Pet Patrol!

Guess what they do?

Leo Bravo is a young Mexican who believes pets should have pet rights right up there with humans who have human rights. Same thing to him. He’s a bit of a zealot in advocating for the rights of domestic animals, and he and his band of volunteers patrol the barrios for animals who are enduring abuse. He doesn’t have far to look.

“Driving down a random street, we can always find about five cases of animals within ten blocks who are being abused,” he tells us.

Abuse in Leo’s world includes being chained up with no human interaction, not grooming a dog, not getting it vaccinated, and, of course, not feeding it adequately. Oh, and letting the animal go on dates willy nilly with no protection for the lady dog.

While most of their efforts go into the care of dogs, they also extend their patrol to cats, birds, bunnies, and whatever animal whose rights people choose to disrespect.

There are laws against this, but they go on for many pages, they are not enforced, and most people don’t even know the laws are on the books. Even Leo admits to having difficulty understanding and interpreting the laws correctly, and he says there are no pet police nor judges who are up to speed on the laws. Pet police? Sure, says Leo, pointing out that even tourists have their own tourist police. You get the idea that Leo ranks animals a little higher than tourists.

Pet Patrol uses persuasion, he says, preferring to call it education, and he and his 15 volunteers spend a lot of time talking to abusers. He says they usually are persuaded to give up the animal or at least let the patrol take it, clean it up, and return it.

Cleaning up includes shaving it if it has long hair. “Long hair dogs have a lot of trouble with ticks and fleas, but you can’t see them if they have long fur,” he says. So they shave them down, bathe them, give them appropriate medicine, vaccinate them, and oh yes, get them sterilized. Some are then taken back, but many are not wanted back or the Patrol believes they will not be treated any better.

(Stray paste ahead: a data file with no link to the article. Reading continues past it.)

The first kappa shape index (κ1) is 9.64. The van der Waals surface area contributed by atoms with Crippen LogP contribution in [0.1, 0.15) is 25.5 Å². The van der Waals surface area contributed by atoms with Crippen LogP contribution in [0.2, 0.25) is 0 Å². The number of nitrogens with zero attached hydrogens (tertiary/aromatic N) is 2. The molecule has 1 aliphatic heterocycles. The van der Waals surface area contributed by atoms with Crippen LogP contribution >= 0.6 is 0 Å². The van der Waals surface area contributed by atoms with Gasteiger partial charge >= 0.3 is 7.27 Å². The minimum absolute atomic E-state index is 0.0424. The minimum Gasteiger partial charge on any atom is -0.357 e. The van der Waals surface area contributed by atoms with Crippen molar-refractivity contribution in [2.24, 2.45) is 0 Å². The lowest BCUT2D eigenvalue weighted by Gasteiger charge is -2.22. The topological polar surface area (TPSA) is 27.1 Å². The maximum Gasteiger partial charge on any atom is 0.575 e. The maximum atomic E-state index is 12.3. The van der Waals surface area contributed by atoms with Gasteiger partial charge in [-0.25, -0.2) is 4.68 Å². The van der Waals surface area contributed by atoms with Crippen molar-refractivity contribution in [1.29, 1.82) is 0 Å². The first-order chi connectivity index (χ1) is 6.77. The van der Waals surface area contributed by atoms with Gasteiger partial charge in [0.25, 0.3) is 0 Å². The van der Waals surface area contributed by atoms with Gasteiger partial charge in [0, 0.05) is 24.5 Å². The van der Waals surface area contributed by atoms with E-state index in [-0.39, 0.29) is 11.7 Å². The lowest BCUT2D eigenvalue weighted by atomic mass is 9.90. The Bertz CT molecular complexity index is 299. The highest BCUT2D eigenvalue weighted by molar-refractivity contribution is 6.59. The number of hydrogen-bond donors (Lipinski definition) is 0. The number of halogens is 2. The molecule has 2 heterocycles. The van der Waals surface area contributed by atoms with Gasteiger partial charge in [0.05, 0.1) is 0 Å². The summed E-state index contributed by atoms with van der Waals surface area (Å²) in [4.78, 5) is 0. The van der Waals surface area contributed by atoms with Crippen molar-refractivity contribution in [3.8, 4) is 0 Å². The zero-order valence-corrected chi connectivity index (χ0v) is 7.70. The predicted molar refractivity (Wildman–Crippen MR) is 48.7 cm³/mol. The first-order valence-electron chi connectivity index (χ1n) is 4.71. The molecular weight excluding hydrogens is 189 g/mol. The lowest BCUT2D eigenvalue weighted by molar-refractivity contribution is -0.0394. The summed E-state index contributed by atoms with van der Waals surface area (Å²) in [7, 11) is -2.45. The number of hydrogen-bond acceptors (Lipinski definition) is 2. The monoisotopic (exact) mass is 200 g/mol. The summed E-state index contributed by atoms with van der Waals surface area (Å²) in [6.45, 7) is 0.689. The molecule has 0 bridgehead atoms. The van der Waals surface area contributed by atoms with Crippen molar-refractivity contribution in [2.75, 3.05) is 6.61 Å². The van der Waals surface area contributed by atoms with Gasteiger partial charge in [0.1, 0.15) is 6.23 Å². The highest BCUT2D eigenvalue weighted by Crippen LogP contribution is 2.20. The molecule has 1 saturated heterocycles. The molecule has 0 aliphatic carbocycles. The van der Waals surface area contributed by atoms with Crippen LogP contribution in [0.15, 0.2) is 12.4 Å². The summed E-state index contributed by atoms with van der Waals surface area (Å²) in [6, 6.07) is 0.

So they are taken to their shelter. But this is not just any shelter; remember, this is for pets who have rights equal to people. You wouldn’t put a people in a cage would you?

Pet Patrol’s version of a shelter is kind of like a chicken’s idea of free range. The organization rents a five bedroom house out on the road to Todos Santos, just outside of Cabo, where currently 36 dogs pretty much just hang out. There’s room for 50 before Leo is willing to call it unmanageable. They are free to roam around the house, hopefully going out to one of three large patios in lieu of using either of the two bathrooms or the living room.

This living arrangement is just a rest stop before they find homes, sometimes as far away as Canada. All the health care is donated, and we’re told that’s not a problem, as every veterinarian they’ve asked has pitched in their services.

Leo says this free range is not just respect for their rights, but also important in socializing the dogs. “You can’t expect to let a dog out of a cage and into a new home and believe it will know how to behave,” he explains.

Leo contacted us because they could use some help. Dog food doesn’t grow on trees, you know, and their one van needs gas. Leo took the bus down to our office, leaving the van for volunteers to go out on Pet Patrol. Both Leo and his wife hold down several part time jobs as they can around their Pet Patrol schedule. One of Leo’s jobs is working as a social director at a local hotel. He can give a volleyball class in an hour, scoop up his tips, and get back to Pet Patrolling.

Pet Patrol gathers what money then can from donations, raffles, and events, but up to now their outreach has been limited to Mexicans, and as Leo explains, that is limiting.

If you believe as Pet Patrol does, that animal rights are as important to civilization as human rights, you can get involved by calling him on his cell: 624 126 4300. They have a Facebook page at Patrulla Mascotera, Spanish for Pet Patrol. These young people truly are dedicated.